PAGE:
In conversation with Major General Neeraj Bali, Sena Medal, a decorated Indian military General with immense operational experience. His 41 years in the uniform included serving in Kashmir, on the Chinese border, Kargil and later as security advisor to the government in Lesotho, Africa. Post superannuation, Gen. Bali went on to carve a niche for himself in the corporate world as CEO of a rural education society first and then of an engineering & infrastructure consultant company. After 20 years as a motivational speaker and life coach, Gen. Bali founded LeadScape in 2020. The company consults on disruption, culture and leadership. He is also a certified ISO lead auditor, life coach and a writer – currently penning a book on corporate culture. Gen. Bali talks to Anant Sood on culture as behavior, not just intent, motivation and how to elevate performance by leveraging the best military strategies.

Culture: The differentiator

Anant: Tell us a little about your book on culture in organizations. How has your unique perspective, which combines both military and corporate leadership, shaped the ideas in this book?

Gen. Bali: The trigger point for writing this book was at a speaking engagement I had at IIM Ahmedabad in 2016 when a bright young student threw me a question. She asked me how the army and other government agencies or even corporates draw their input from the same demographic – small town background, same education background, same economic constraints, and yet a couple of months later the army guys are motivated enough to die for their country. Is it patriotism? Is it training? What’s really at play here?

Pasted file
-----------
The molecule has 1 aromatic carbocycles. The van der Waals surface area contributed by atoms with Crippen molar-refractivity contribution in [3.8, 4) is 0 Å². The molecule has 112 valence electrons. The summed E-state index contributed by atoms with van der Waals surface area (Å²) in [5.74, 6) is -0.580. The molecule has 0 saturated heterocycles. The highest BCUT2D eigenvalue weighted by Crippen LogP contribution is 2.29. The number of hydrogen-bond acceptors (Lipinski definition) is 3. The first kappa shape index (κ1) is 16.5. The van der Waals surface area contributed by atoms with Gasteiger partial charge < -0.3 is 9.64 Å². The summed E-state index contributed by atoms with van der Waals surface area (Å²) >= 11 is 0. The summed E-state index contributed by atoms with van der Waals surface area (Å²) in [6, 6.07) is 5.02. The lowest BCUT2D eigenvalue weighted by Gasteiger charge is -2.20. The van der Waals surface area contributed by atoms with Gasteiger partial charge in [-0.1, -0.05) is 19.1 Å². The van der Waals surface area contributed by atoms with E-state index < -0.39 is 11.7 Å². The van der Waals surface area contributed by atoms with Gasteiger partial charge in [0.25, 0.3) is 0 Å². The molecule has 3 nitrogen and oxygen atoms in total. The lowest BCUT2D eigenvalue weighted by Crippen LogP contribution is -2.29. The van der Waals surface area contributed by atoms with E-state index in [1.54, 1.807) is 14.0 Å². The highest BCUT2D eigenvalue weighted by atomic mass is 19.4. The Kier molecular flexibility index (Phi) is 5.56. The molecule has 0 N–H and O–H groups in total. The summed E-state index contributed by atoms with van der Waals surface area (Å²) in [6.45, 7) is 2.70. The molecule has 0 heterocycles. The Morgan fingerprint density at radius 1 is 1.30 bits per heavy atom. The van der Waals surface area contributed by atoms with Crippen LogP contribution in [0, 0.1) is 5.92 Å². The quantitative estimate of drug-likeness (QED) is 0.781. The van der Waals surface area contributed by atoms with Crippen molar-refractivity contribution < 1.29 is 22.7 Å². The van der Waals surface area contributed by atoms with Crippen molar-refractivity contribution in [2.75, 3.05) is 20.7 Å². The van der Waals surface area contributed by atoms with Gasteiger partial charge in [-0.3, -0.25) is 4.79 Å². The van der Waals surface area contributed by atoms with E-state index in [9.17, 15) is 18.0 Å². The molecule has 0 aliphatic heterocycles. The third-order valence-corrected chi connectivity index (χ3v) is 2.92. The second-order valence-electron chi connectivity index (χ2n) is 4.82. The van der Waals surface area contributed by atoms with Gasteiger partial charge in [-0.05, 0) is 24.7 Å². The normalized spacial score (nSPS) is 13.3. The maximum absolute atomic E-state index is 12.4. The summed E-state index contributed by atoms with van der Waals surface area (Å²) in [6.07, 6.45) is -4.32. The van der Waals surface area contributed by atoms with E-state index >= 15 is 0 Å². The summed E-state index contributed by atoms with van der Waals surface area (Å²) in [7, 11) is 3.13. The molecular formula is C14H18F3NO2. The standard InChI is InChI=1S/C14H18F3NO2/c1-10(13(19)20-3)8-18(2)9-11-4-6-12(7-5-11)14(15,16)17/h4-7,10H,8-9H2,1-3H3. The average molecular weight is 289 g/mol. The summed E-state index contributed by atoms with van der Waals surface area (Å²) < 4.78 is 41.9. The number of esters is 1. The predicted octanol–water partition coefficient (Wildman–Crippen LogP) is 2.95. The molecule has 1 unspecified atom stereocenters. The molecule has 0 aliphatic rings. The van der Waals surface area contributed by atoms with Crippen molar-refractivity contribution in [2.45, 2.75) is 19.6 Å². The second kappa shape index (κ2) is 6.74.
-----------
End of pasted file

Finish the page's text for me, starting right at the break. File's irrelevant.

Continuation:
That’s what made me think why not talk about this strong subliminal force called ‘culture’ that is silently driving us all in a certain direction. A lot of people are actually aware of it but don’t know how to handle it.

Replicating the wonderful culture of the army into the world outside is not the solution – it is not practical or desirable. But I decided to write a book on the distinctiveness of that culture, how one organization benefits from it all the time, how you should develop your own, and how you can cherry-pick the best from that culture.

Culture is not something splashed on the wall in a colorful poster. It’s not the stated intent, it’s the poetry in motion that needs to be heard.

A lot of people confuse culture with something that is splashed on the wall in a colorful poster or what is stated at an annual general meeting. In fact, I cannot think of a company which doesn’t say they are customer friendly yet not everybody succeeds because it’s not the stated intent, it’s the poetry in motion that needs to be heard.

Similarities and differences between Army and Corporate Teams

A: From an apex CEO or management perspective, what would be some of the dissimilarities and similarities between a team in the armed forces versus in the corporate world?

GB: I’ll start with some of the dissimilarities which are not understood or talked about much.